Kalpana’s first flight, the space shuttle Columbia STS-87 mission, was the eighth shuttle mission in 1997 and it was the 88th mission flown since the program began in 1981. Kalpana with her fellow trainees underwent rigorous training for 14 months at the Jhonson Space Centre in Houston, Texas. Kalpana’s responsibilities on her first voyage included operating the shuttle 50 feet long robotic arm to deploy and retrieve the free-flying Spartan satellite and orchestrating a six-hour space-walk by two of the crew members. After the completion of STS-87 post-flight activities, Chawla was assigned to technical positions in the astronaut office to work on the space station.
Her second space mission was in 2001 when she was selected to be part of the crew of STS-107. However, the mission was repeatedly delayed due to scheduling conflicts and technical problems, such as the July 2002 discovery of cracks in the shuttle engine flow liners. On January 16, 2003, Chawla finally returned to space aboard Space Shuttle Columbia on the ill-fated STS-107 mission.
Chawla was excited about her second trip and had sent an e-mail to a friend from space saying that having the chance at another trip was “like having a wonderful dream again.” Through the team’s rigorous training and daily lives, they were prepared for their adventure in space that took off on January 16 and was set to return on February 1. For 16 days, they worked on 80 experiments, conducting research in physical, life, and space sciences.
When Columbia re-entered the atmosphere of Earth, the damage in spacecraft allowed hot atmospheric gases to penetrate and destroy the internal wing structure, which caused the spacecraft to become unstable and break apart. Kalpana Chawla and her six STS-107 crewmates perished Feb. 1, 2003, over Texas as Columbia was re-entering Earth’s atmosphere en route to a landing at Kennedy Space Center, Florida.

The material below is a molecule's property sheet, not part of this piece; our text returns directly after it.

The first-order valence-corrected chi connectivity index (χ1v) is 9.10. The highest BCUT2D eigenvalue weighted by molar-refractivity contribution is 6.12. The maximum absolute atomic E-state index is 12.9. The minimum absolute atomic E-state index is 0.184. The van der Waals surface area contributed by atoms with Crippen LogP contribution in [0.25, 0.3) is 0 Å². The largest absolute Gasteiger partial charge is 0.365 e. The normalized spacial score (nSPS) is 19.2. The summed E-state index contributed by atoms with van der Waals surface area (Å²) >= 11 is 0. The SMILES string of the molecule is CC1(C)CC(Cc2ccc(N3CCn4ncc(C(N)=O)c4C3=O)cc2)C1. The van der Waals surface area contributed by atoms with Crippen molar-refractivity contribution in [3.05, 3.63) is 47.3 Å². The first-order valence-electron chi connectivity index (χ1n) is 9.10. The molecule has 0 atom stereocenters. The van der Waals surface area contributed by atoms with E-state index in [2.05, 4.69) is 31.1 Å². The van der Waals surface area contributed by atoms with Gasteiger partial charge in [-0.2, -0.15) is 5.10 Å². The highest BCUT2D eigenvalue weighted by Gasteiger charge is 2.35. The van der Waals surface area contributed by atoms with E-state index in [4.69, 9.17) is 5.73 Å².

She died as a hero and a role model for many young women, especially in India and particularly those in her hometown of Karnal where her life serves to encourage young people to follow in her footsteps. Kalpana Chawla had said in one of the interviews, “I am born in space and will die in space”.
She posthumously has been awarded the NASA Space Flight Medal, NASA Distinguished Service Medal, Defense Distinguished Service Medal (DDSM), Congressional Space Medal of Honor. On 5 February 2003, the Prime Minister of India announced that the meteorological series of satellites Met Sat, was to be renamed “Kalpana”. NASA has dedicated a supercomputer to Chawla. The University of Texas dedicated a Kalpana Chawla memorial at the Arlington College of Engineering in 2010.
Some Facts about Dr. Kalpana Chawla
First and only Indian-American in space (she was born in India and became a naturalized U.S. citizen).
Selected as an astronaut in 1994; first mission in 1997, this was her second mission.
U.S. doctorate & M.S. in aerospace engineering and B.S. in aeronautical engineering from India.
Second Indian in space, after Indian citizen Rakesh Sharma, who flew on a Soviet mission.
One of only a handful of Asian American astronauts and the only South Asian.
Married to Frenchman Jean-Pierre Harrison, a freelance flying instructor.
“Do something because you really want to do it. If you’re doing it just for the goal and don’t enjoy the path, then I think you’re cheating yourself.” – Kalpana Chawla
Suggested Read: The Changing Status Of Indian Women